“Let me stick a hot poker in your hand, ok? Now I want you to remain calm.”

That is the real rub of the experience of sensory meltdowns. The misunderstanding that someone with Autism is just behaving badly, spoiled or crazy. When the sensory overwhelm is an actual and very real painful experience. It seems absurd to most people that the noise of going to a grocery store could possibly be “painful” to anyone. So most people assume the adults or children just want attention, or they can’t control their behavior. In work situations I get accused of all kinds of things. And when I leave a noisy situation like a party to step out to take a break, people will notice that I’m “upset”. They will assume or worry that I must be upset at something or someone. And that’s just if I do take a break. If I can’t take a break or get my life out of proper oscillations and can’t avoid noise or sensory/emotional overload, then I can get snappy, defensive, irritated and under very unfortunate circumstances even hostile.

What the stress of noise means, in the autism’s world of an over-sensitive physiology and ramped up stress experiences, is that that pain is warning of us of real damage being created in our bodies. So this anxiety and reactivity isn’t necessarily just perceived but is actually happening. We are not being overly dramatic or a brat (what those with Autism are often accused of). Damage to our physiology is what noise can actually do.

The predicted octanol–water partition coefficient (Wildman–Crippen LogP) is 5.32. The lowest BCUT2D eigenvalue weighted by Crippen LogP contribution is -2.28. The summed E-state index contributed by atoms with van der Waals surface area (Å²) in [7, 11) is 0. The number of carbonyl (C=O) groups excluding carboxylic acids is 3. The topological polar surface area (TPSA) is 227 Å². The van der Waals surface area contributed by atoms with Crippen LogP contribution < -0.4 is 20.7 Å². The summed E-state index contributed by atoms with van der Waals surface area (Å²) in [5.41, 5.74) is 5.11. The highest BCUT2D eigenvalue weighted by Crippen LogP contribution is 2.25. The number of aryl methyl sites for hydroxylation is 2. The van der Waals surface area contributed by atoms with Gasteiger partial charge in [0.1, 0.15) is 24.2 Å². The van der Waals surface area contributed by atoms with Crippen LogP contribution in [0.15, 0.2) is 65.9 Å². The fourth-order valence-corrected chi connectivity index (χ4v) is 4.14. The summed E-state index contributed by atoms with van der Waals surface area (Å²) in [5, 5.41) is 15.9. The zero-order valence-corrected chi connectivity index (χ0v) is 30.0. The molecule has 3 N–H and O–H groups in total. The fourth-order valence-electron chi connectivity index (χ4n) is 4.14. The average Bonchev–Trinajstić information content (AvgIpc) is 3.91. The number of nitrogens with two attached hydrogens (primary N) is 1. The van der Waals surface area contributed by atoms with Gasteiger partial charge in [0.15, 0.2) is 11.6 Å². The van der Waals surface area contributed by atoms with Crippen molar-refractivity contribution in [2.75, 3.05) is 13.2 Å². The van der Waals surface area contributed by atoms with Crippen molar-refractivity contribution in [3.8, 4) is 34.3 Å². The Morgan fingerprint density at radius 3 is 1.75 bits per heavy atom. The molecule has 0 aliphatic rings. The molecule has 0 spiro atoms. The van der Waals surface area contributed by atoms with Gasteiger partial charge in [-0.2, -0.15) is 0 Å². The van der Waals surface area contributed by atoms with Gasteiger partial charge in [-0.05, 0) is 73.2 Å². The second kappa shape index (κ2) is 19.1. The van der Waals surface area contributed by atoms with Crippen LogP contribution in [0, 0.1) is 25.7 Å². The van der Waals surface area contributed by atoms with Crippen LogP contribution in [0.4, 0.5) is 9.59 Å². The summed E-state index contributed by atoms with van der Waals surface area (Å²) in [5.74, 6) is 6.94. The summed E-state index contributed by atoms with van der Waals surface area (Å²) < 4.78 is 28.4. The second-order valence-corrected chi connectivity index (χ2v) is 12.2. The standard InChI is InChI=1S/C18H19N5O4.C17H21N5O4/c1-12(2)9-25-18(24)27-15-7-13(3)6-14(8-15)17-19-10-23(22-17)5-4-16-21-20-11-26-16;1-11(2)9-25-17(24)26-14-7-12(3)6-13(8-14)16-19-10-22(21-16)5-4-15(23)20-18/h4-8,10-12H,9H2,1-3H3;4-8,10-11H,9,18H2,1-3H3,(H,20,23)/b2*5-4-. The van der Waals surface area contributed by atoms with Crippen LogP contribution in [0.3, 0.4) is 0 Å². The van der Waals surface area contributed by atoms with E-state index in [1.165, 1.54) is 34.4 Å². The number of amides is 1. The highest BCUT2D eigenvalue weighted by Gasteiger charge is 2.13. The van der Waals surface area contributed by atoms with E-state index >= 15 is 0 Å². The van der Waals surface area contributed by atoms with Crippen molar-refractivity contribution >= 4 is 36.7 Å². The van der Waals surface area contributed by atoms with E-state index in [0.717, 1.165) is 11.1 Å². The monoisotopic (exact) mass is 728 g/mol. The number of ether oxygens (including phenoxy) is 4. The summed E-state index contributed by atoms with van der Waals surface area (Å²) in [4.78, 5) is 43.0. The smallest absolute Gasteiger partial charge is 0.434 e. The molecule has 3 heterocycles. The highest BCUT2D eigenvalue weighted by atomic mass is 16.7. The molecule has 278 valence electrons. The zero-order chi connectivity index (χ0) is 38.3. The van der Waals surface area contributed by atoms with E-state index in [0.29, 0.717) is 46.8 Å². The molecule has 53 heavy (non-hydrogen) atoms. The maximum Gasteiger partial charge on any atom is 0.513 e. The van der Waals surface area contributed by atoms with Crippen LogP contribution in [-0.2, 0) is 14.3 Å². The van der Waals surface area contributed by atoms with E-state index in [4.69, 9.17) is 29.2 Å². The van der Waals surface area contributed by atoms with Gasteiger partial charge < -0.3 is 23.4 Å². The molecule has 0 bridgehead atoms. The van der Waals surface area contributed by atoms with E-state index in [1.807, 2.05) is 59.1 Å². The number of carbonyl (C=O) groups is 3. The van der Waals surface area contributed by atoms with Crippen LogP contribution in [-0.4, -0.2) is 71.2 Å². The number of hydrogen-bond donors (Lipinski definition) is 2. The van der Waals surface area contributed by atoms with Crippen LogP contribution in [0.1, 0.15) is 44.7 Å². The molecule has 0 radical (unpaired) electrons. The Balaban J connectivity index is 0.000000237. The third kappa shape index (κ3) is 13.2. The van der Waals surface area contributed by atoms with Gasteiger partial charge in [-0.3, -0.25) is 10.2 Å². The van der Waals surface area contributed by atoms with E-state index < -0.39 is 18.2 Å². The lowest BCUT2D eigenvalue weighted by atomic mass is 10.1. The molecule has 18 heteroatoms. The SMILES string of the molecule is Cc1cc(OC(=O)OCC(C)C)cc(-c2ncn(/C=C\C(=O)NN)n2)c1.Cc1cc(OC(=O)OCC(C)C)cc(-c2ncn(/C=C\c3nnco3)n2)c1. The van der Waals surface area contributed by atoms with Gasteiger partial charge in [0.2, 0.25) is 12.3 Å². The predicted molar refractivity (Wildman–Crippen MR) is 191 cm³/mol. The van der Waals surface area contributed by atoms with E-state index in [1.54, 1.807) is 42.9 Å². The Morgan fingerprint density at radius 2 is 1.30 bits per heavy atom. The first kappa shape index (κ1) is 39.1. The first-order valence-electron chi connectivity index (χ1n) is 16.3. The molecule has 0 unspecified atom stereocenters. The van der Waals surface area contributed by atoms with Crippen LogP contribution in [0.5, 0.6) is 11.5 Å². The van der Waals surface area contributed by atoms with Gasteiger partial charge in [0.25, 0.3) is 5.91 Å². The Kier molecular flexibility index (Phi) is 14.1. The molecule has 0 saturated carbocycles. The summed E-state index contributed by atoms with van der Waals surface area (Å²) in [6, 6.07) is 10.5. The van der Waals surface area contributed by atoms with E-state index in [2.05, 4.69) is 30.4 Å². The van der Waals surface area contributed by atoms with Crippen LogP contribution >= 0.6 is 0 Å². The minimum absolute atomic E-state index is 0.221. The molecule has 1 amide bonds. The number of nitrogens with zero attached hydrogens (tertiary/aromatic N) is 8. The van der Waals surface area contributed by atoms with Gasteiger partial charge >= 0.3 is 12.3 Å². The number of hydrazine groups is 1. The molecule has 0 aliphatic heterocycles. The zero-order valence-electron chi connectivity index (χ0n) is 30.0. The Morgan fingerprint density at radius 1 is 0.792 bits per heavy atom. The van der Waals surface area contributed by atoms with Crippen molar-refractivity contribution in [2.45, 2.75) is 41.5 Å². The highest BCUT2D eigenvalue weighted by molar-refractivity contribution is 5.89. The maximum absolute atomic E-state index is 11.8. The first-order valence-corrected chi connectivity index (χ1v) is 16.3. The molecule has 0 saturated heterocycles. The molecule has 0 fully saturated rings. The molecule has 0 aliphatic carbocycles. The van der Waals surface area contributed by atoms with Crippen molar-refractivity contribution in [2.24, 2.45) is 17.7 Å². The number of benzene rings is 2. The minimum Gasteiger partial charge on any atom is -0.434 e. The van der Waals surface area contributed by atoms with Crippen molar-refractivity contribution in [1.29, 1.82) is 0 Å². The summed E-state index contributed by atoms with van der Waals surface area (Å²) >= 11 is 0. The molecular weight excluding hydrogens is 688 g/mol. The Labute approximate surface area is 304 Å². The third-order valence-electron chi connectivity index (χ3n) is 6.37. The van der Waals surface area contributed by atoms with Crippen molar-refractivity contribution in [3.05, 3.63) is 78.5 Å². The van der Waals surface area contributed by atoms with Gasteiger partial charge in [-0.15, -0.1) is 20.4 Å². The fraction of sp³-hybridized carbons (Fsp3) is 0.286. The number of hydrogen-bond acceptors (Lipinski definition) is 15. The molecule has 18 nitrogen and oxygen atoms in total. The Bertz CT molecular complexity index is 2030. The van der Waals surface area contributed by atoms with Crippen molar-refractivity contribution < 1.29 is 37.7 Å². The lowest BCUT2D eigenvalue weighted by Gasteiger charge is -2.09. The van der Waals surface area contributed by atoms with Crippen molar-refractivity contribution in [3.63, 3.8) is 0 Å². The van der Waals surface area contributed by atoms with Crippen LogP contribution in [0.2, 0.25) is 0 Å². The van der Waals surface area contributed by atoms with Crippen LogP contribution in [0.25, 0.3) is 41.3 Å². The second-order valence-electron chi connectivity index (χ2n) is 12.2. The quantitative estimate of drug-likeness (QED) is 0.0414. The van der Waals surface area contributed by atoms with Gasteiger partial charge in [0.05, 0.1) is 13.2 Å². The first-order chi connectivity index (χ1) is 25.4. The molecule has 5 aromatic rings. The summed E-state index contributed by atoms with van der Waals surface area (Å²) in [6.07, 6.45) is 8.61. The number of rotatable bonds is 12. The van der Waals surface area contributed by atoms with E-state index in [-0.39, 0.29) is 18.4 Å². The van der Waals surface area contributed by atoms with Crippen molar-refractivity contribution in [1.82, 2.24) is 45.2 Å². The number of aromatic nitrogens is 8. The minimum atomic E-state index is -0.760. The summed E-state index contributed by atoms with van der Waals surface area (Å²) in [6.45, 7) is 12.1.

Source: Autistic Traits and Experiences in “Love and Mercy” The Brian Wilson Story – The Peripheral Minds of Autism

Trauma and Mental Health Services

The messages put forth by the powers that be were strong: mental illness is a life-long biological disease over which one has little control and trauma is essentially background noise.

Trauma and Madness in Mental Health Services
Trauma and Madness in Mental Health Services

Since then, the field of trauma studies has continued to expand and the findings consistently support instinctual wisdom: people go mad, become aggressive, and are fearful because they have been profoundly hurt. Despite these findings, the biomedical paradigm continues to reign, treatment continues to be centered on a coercive and paternalistic framework, and “mental illness” is still asserted by many to be a real disease that is based in genetics and brain dysfunction. The trauma field at times perpetuates this both by separating out disorders based in trauma from what is believed to be more genetically determined illness, and by implying that trauma causes brain dysfunction that is permanent. Yet, brain difference does not equal disease, what is maladaptive in one context is actually highly adaptive in another, and the brain is constantly changing—nothing is necessarily permanent.

The harm done by excluding certain disorders from those based in trauma is particularly evident for categories such as schizophrenia and bipolar disorders. In this, an apparent conceptual separation exists that deems experiences like hearing voices or paranoia as “psychotic-like” in those individuals (usually White women) whose trauma is easily recognized as being associated with such experiences, while others (usually Black men) are designated as having a brain disease (i.e., schizophrenia ) and truly psychotic for expressing these same internal experiences in a more confusing or symbolic manner (Chap. 3). Perhaps more troubling are those individuals whose trauma is recognized but whose responses to this trauma are dismissed as a personality defect, manipulative, fake, and/or representative of a multitude of different diseases (i.e., comorbidity; Chaps. 2 and 4).

There is much debate within the mental health field as to how useful, if at all, these diagnoses are and if they actually inform or improve professional interventions.

Trauma and Madness in Mental Health Services

Further reading,